Taken together, this body of research suggests not only that infants can clearly discriminate flavors but also that repeated opportunities to taste a particular food and a variety of foods may promote willingness to eat fruits and vegetables, the consumption of which is generally low in the pediatric population and the acceptance of which is difficult to enhance beyond toddlerhood [85].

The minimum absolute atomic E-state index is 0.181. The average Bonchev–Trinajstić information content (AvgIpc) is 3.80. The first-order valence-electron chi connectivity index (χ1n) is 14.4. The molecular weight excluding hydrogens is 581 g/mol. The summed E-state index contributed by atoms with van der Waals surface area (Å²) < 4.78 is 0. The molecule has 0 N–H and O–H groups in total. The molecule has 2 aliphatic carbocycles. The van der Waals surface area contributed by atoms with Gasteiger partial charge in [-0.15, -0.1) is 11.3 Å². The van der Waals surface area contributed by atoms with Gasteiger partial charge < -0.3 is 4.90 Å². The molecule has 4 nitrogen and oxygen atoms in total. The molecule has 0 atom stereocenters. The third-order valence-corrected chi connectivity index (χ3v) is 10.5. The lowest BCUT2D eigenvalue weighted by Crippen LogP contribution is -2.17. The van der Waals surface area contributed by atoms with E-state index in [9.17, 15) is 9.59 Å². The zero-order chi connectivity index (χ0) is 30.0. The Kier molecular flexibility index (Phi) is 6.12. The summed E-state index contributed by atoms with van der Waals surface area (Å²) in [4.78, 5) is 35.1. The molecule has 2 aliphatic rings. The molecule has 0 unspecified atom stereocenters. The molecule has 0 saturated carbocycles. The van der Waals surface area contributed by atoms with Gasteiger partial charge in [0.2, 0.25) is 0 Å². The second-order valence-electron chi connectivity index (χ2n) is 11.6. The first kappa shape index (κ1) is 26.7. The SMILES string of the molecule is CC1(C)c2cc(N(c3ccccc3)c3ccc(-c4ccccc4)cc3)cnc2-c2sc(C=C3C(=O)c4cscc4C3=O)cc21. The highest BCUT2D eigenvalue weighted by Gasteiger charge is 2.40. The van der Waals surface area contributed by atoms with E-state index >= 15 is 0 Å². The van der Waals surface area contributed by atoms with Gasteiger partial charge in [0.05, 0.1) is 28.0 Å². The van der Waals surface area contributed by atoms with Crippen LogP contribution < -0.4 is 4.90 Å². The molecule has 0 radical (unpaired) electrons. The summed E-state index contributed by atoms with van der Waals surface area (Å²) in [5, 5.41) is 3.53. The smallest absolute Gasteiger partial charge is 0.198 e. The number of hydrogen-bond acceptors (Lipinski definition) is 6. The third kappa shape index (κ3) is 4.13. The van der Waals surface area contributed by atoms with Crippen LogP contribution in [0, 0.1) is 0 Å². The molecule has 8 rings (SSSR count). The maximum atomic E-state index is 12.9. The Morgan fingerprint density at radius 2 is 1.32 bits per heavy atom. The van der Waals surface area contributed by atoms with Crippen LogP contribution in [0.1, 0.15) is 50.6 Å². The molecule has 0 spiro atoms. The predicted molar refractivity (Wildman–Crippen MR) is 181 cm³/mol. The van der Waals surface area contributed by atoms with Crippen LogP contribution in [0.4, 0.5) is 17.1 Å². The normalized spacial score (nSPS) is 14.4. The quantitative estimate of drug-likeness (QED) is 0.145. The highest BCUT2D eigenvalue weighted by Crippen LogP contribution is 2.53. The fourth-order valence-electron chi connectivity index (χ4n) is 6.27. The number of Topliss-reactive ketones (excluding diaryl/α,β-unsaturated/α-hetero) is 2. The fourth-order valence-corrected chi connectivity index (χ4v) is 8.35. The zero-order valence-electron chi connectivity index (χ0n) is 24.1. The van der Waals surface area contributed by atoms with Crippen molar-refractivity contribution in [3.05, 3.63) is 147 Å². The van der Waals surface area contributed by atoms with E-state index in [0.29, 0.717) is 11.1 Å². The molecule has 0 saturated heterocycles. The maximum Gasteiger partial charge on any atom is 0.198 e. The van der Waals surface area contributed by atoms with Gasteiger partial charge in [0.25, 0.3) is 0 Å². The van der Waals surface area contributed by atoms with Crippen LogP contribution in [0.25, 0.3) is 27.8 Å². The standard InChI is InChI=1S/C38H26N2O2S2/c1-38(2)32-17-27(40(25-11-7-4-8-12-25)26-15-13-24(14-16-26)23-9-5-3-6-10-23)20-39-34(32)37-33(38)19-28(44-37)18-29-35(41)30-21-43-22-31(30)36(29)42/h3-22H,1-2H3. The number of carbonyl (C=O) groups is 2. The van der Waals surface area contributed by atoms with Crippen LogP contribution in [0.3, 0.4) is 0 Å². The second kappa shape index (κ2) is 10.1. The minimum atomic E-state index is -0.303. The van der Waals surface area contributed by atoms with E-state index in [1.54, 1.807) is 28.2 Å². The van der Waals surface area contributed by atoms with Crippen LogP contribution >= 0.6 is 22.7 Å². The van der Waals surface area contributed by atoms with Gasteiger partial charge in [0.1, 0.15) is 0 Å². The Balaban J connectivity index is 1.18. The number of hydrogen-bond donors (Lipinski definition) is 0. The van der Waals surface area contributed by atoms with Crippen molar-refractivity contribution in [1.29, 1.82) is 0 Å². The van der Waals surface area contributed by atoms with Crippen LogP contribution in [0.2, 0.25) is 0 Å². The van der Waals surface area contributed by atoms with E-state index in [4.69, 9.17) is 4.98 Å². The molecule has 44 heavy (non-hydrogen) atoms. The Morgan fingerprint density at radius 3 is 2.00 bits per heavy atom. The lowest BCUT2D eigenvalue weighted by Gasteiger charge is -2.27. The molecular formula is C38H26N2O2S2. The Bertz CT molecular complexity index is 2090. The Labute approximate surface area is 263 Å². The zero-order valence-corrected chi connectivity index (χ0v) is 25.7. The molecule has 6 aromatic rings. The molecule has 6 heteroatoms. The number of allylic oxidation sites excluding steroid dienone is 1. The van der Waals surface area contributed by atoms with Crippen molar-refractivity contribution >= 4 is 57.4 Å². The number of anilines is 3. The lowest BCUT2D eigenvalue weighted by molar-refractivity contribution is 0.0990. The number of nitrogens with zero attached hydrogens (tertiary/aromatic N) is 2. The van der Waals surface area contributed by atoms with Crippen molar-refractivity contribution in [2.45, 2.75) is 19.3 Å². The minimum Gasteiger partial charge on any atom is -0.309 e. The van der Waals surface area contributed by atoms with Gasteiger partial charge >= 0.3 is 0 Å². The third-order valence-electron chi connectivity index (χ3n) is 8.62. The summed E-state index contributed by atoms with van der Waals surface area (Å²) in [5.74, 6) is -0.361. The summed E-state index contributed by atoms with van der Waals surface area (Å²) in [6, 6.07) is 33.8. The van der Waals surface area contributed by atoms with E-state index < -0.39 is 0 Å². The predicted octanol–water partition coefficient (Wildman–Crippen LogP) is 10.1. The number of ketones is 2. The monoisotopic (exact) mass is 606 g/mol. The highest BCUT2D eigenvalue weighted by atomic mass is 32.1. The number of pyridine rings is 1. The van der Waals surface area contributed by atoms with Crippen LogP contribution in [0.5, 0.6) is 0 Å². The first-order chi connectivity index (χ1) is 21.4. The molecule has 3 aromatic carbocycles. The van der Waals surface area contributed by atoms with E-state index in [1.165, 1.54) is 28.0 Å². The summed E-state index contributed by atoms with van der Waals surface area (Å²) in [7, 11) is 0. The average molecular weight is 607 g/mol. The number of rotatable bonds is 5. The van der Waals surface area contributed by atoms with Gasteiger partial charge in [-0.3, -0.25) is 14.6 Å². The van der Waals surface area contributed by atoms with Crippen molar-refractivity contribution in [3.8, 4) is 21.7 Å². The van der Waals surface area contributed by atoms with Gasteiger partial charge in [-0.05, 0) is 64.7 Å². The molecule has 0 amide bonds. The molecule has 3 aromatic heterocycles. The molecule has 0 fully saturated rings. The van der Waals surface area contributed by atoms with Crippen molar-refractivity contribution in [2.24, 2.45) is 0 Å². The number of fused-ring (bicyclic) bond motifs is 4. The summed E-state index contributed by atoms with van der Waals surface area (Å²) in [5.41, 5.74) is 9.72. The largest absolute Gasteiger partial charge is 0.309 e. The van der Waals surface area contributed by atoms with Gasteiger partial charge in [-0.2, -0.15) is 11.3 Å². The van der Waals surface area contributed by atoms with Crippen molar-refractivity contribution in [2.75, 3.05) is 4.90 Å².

The well-documented pediatric obesity epidemic [86,87] and dramatic increases in its associated clinical diseases are major public health challenges facing countries globally [88,89,90,91]. The long-lasting impact of early nutrition on health (obesity [32,92], metabolic syndrome [93], and mortality from cardiovascular disease [94]) leads some to argue that the focus should be on early life for both preventative intervention and further scientific inquiry [19,93,95]. One dietary strategy to prevent or treat obesity in children and adults combines an increased consumption of foods that are rich in nutrients and fiber, yet low in excess energy from added sugars and fats (e.g. fruits and vegetables) with a decreased consumption of energy-dense and less nutritionally desirable foods (e.g. French fries and desserts). The type of complementary foods introduced in infancy not only affect current nutritional status but possibly also food preferences in later life [17,65]. Although many of these studies are correlational in nature [96] and do not reveal cause and effect [97], it is entirely possible that an increased fruit and vegetable consumption early in life may lead to a life-long intake of fruits and vegetables, which in turn may be beneficial for weight control in later life [98].